Current surgical techniques: Surgery for hyperparathyroidism

Mark K. Wax, George T. Simpson

Research output: Contribution to journalArticlepeer-review

3 Scopus citations


Management of parathyroid disease remains primarily surgical. In experienced hands, cure rates of 95% to 98% for primary hyperparathyroidism can be expected. Knowledge of embryology and experience with the pertinent anatomy is of paramount importance in achieving a consistently high success rate. Preoperative localization and the extent of surgery (unilateral vs bilateral) are the main areas of controversy. New developments include a rapid bioassay that allows for intraoperative determination of parathyroid hormone levels. This procedure may help the surgeon determine when the hyperactive gland has been removed. Although localization studies are imperative in secondary procedures, their role in primary exploration is controversial. If one is willing to consider a unilateral exploration as adequate, then preoperative studies will contribute to the success of that procedure. The the cost-benefit ratio, however, has not been proven to be favorable. Ultimately, surgical preference and expertise determine the treatment options.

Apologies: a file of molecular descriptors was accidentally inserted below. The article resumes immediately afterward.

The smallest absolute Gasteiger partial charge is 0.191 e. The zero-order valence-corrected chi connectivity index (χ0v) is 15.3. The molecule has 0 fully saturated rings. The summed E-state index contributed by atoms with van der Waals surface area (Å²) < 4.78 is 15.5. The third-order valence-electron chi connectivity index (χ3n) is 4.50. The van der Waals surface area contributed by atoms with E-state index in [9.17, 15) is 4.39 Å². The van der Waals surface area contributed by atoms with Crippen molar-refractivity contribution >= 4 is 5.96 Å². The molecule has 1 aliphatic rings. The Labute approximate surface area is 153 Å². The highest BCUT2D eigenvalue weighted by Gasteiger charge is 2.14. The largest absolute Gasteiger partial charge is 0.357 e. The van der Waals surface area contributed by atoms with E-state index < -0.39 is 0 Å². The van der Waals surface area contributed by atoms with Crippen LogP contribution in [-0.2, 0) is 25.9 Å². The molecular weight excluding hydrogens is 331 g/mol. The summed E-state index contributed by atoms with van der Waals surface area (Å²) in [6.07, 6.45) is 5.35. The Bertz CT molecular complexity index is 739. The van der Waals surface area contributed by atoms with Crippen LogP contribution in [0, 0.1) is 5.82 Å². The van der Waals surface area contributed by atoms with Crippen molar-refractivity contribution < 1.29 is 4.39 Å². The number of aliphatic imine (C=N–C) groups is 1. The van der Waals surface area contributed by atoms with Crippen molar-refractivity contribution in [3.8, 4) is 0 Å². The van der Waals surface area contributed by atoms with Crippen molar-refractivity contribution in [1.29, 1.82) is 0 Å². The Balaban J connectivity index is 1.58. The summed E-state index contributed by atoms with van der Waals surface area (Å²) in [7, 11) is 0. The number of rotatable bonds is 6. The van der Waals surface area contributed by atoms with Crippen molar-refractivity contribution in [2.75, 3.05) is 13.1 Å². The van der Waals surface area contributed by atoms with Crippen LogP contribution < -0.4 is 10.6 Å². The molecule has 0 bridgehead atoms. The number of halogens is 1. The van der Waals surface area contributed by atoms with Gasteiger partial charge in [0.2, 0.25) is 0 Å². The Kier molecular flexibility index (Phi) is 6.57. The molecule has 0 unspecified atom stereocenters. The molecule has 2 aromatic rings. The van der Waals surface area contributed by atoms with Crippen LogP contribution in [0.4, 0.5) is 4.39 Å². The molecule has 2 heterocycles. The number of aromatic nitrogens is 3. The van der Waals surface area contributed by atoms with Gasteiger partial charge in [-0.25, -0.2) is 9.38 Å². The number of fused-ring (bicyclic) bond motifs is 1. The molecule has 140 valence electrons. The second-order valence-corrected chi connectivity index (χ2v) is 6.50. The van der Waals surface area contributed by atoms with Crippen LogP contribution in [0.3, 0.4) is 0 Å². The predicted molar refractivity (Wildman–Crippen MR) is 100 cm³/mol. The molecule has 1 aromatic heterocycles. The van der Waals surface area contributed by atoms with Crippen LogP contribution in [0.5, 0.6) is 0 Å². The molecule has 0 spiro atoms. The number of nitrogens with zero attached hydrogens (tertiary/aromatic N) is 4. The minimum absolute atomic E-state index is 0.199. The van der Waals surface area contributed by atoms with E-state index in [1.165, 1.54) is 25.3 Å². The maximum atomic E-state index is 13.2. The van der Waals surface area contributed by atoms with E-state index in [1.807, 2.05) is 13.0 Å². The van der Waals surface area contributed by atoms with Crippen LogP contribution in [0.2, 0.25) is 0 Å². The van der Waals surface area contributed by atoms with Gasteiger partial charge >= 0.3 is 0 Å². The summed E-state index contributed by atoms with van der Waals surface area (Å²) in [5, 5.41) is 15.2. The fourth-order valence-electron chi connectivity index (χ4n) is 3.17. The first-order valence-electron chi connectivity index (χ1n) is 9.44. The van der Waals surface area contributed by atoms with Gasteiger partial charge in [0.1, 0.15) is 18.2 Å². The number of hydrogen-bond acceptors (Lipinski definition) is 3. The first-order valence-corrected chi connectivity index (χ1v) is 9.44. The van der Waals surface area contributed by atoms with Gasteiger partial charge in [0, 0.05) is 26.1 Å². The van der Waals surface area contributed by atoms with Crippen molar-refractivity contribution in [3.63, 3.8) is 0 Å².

Original languageEnglish (US)
Pages (from-to)106-110
Number of pages5
JournalCurrent Opinion in Otolaryngology and Head and Neck Surgery
Issue number2
StatePublished - Jan 1 1996
Externally publishedYes

ASJC Scopus subject areas

  • Surgery
  • Otorhinolaryngology


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